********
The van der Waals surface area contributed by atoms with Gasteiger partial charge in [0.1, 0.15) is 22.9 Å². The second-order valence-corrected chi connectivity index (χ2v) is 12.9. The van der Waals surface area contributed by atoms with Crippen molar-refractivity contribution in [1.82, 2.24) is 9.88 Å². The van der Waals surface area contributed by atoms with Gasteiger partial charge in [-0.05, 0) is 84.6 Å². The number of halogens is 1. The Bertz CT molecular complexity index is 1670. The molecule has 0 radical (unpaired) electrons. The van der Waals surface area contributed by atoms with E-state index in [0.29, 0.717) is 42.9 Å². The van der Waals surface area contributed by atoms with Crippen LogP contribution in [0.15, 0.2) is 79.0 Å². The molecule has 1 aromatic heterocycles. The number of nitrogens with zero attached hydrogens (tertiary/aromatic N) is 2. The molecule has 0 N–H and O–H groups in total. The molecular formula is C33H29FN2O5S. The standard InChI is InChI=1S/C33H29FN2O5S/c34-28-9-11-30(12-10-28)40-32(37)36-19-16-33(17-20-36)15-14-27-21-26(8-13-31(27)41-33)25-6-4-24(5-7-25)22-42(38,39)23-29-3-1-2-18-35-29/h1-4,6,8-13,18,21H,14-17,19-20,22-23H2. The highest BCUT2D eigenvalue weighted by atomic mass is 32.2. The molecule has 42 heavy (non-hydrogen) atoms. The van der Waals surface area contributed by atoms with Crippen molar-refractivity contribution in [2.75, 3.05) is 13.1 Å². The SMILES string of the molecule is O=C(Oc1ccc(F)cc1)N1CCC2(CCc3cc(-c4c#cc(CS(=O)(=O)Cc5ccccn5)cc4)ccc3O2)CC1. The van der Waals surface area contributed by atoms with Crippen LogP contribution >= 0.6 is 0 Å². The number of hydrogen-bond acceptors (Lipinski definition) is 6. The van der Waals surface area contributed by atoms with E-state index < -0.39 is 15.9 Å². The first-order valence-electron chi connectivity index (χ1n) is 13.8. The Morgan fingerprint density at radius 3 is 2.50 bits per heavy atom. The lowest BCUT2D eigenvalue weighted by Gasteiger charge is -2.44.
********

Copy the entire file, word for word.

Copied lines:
The van der Waals surface area contributed by atoms with Gasteiger partial charge in [0.1, 0.15) is 22.9 Å². The second-order valence-corrected chi connectivity index (χ2v) is 12.9. The van der Waals surface area contributed by atoms with Crippen molar-refractivity contribution in [1.82, 2.24) is 9.88 Å². The van der Waals surface area contributed by atoms with Gasteiger partial charge in [-0.05, 0) is 84.6 Å². The number of halogens is 1. The Bertz CT molecular complexity index is 1670. The molecule has 0 radical (unpaired) electrons. The van der Waals surface area contributed by atoms with E-state index in [0.29, 0.717) is 42.9 Å². The van der Waals surface area contributed by atoms with Crippen LogP contribution in [0.15, 0.2) is 79.0 Å². The molecule has 1 aromatic heterocycles. The number of nitrogens with zero attached hydrogens (tertiary/aromatic N) is 2. The molecule has 0 N–H and O–H groups in total. The molecular formula is C33H29FN2O5S. The standard InChI is InChI=1S/C33H29FN2O5S/c34-28-9-11-30(12-10-28)40-32(37)36-19-16-33(17-20-36)15-14-27-21-26(8-13-31(27)41-33)25-6-4-24(5-7-25)22-42(38,39)23-29-3-1-2-18-35-29/h1-4,6,8-13,18,21H,14-17,19-20,22-23H2. The highest BCUT2D eigenvalue weighted by atomic mass is 32.2. The molecule has 42 heavy (non-hydrogen) atoms. The van der Waals surface area contributed by atoms with Crippen molar-refractivity contribution in [2.75, 3.05) is 13.1 Å². The SMILES string of the molecule is O=C(Oc1ccc(F)cc1)N1CCC2(CCc3cc(-c4c#cc(CS(=O)(=O)Cc5ccccn5)cc4)ccc3O2)CC1. The van der Waals surface area contributed by atoms with Crippen LogP contribution >= 0.6 is 0 Å². The number of hydrogen-bond acceptors (Lipinski definition) is 6. The van der Waals surface area contributed by atoms with E-state index < -0.39 is 15.9 Å². The first-order valence-electron chi connectivity index (χ1n) is 13.8. The Morgan fingerprint density at radius 3 is 2.50 bits per heavy atom. The lowest BCUT2D eigenvalue weighted by Gasteiger charge is -2.44.